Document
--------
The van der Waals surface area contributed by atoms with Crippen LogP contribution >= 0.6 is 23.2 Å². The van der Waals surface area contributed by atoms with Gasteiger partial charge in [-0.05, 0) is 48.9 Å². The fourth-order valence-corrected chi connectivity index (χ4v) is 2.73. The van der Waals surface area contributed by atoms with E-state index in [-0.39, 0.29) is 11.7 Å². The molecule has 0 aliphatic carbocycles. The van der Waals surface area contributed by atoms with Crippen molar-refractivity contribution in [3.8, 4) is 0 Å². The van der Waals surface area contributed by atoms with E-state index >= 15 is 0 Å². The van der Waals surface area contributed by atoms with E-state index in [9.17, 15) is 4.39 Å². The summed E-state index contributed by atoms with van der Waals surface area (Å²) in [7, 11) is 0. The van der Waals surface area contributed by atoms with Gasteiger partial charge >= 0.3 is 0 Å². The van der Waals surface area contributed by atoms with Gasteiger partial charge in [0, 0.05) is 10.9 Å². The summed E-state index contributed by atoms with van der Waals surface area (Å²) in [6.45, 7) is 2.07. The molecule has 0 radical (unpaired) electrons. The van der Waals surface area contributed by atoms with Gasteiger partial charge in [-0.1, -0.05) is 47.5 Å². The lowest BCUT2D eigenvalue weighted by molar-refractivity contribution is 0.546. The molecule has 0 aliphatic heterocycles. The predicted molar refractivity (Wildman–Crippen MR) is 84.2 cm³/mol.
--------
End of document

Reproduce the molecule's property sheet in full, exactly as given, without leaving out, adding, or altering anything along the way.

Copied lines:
The van der Waals surface area contributed by atoms with Crippen LogP contribution >= 0.6 is 23.2 Å². The van der Waals surface area contributed by atoms with Gasteiger partial charge in [-0.05, 0) is 48.9 Å². The fourth-order valence-corrected chi connectivity index (χ4v) is 2.73. The van der Waals surface area contributed by atoms with E-state index in [-0.39, 0.29) is 11.7 Å². The molecule has 0 aliphatic carbocycles. The van der Waals surface area contributed by atoms with Crippen molar-refractivity contribution in [3.8, 4) is 0 Å². The van der Waals surface area contributed by atoms with E-state index >= 15 is 0 Å². The van der Waals surface area contributed by atoms with E-state index in [9.17, 15) is 4.39 Å². The summed E-state index contributed by atoms with van der Waals surface area (Å²) in [7, 11) is 0. The van der Waals surface area contributed by atoms with Gasteiger partial charge >= 0.3 is 0 Å². The van der Waals surface area contributed by atoms with Gasteiger partial charge in [0, 0.05) is 10.9 Å². The summed E-state index contributed by atoms with van der Waals surface area (Å²) in [6.45, 7) is 2.07. The molecule has 0 radical (unpaired) electrons. The van der Waals surface area contributed by atoms with Gasteiger partial charge in [-0.1, -0.05) is 47.5 Å². The lowest BCUT2D eigenvalue weighted by molar-refractivity contribution is 0.546. The molecule has 0 aliphatic heterocycles. The predicted molar refractivity (Wildman–Crippen MR) is 84.2 cm³/mol.